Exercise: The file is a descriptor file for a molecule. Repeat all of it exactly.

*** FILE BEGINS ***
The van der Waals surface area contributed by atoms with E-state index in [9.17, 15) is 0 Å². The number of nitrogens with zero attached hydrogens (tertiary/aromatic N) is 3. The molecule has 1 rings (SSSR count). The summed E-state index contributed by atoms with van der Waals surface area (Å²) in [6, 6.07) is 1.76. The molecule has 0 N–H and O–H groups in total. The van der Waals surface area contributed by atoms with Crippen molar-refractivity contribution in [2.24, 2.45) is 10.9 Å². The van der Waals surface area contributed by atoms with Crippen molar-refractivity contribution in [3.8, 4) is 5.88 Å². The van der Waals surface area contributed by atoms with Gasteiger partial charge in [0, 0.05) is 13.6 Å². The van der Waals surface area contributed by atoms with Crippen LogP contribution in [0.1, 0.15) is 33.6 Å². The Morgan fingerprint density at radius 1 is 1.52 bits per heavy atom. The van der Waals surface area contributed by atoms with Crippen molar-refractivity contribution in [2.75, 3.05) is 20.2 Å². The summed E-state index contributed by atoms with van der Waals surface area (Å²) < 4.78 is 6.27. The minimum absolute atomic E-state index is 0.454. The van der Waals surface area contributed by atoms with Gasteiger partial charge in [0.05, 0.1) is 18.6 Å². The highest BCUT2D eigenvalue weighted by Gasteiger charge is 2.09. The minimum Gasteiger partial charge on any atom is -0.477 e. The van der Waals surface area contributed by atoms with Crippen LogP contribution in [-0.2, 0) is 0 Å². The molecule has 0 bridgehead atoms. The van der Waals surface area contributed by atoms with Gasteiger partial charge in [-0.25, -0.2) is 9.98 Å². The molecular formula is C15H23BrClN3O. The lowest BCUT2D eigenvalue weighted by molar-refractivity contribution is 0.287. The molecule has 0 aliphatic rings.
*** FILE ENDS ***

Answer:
The van der Waals surface area contributed by atoms with E-state index in [9.17, 15) is 0 Å². The number of nitrogens with zero attached hydrogens (tertiary/aromatic N) is 3. The molecule has 1 rings (SSSR count). The summed E-state index contributed by atoms with van der Waals surface area (Å²) in [6, 6.07) is 1.76. The molecule has 0 N–H and O–H groups in total. The van der Waals surface area contributed by atoms with Crippen molar-refractivity contribution in [2.24, 2.45) is 10.9 Å². The van der Waals surface area contributed by atoms with Crippen molar-refractivity contribution in [3.8, 4) is 5.88 Å². The van der Waals surface area contributed by atoms with Gasteiger partial charge in [0, 0.05) is 13.6 Å². The van der Waals surface area contributed by atoms with Crippen LogP contribution in [0.1, 0.15) is 33.6 Å². The Morgan fingerprint density at radius 1 is 1.52 bits per heavy atom. The van der Waals surface area contributed by atoms with Crippen molar-refractivity contribution in [2.75, 3.05) is 20.2 Å². The summed E-state index contributed by atoms with van der Waals surface area (Å²) < 4.78 is 6.27. The minimum absolute atomic E-state index is 0.454. The van der Waals surface area contributed by atoms with Gasteiger partial charge in [0.05, 0.1) is 18.6 Å². The highest BCUT2D eigenvalue weighted by Gasteiger charge is 2.09. The minimum Gasteiger partial charge on any atom is -0.477 e. The van der Waals surface area contributed by atoms with Crippen LogP contribution in [-0.2, 0) is 0 Å². The molecule has 0 bridgehead atoms. The van der Waals surface area contributed by atoms with Gasteiger partial charge in [-0.25, -0.2) is 9.98 Å². The molecular formula is C15H23BrClN3O. The lowest BCUT2D eigenvalue weighted by molar-refractivity contribution is 0.287. The molecule has 0 aliphatic rings.